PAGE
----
“Wigglesworth [notes] that liability costs alone have approached two-thirds of the reimbursement level. …’Surviving’ OB programs in the region are mostly represented by teaching hospitals, including Hospital of the University of Pennsylvania (HUP), Pennsylvania Hospital, Einstein, Hahnemann, Jefferson and Temple.” (Christopher Guadagnino, “Obstetrician scarcity in Pennsylvania”, Physicians News Digest, May)(via Donna Rovito) (& letter to the editor Aug. 16).

Shareholder lawyers in Hevesi heaven

Citigroup announced the other day that it was paying an unexpectedly munificent $2.65 billion to settle lawsuits filed on behalf of investors in WorldCom, the telecom stock which collapsed after being hyped by Citigroup analyst Jack Grubman. (Mark Hamblett, “Citigroup Settles WorldCom Litigation”, New York Law Journal, May 11). According to a New York Sun editorial, two law firms noted for their work in shareholder class actions — Barrack, Rodos & Bacine and Bernstein Litowitz Berger & Grossman LLP — “stand to share a legal fee of up to $144.5 million for representing the lead plaintiff, the New York State comptroller, Alan Hevesi, in the case against Citigroup.” As it happens, both law firms donated generously to the political campaigns of Hevesi and his predecessor, Carl McCall. And while a chunk of the settlement will indeed flow into the coffers of New York state and city pension funds to compensate them for their losses in WorldCom stock — holdings worth around $306 million at their peak — it turns out that the same public entities own $1.6 billion in stock in Citigroup itself, which was hurt by the litigation (and which of course is also a major New York employer). In fact, the Sun notes in its detailed analysis of the affair, that “stock is worth about $45 million less now than it was before Mr. Hevesi’s heroics,” a sum that may or may not exceed what the city and state wind up gaining by recouping some of their WorldCom losses. (“Citigroup wake-up call” (editorial), New York Sun, May 11).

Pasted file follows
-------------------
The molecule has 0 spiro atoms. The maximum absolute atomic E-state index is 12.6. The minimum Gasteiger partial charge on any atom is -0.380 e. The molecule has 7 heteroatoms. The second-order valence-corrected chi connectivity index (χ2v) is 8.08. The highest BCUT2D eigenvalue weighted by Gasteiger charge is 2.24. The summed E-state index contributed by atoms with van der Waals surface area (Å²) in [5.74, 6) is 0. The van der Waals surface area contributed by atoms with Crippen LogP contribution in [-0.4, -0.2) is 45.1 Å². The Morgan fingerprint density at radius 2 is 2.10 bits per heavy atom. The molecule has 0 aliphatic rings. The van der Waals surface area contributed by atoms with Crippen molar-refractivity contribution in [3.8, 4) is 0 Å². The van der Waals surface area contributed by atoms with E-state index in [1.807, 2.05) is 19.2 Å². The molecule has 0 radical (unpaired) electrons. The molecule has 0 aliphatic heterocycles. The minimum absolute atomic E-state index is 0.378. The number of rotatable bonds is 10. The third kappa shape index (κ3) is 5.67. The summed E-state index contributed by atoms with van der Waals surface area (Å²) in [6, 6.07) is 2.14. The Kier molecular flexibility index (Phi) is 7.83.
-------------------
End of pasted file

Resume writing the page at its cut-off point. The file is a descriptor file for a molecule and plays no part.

Read On…

Update: PPA litigation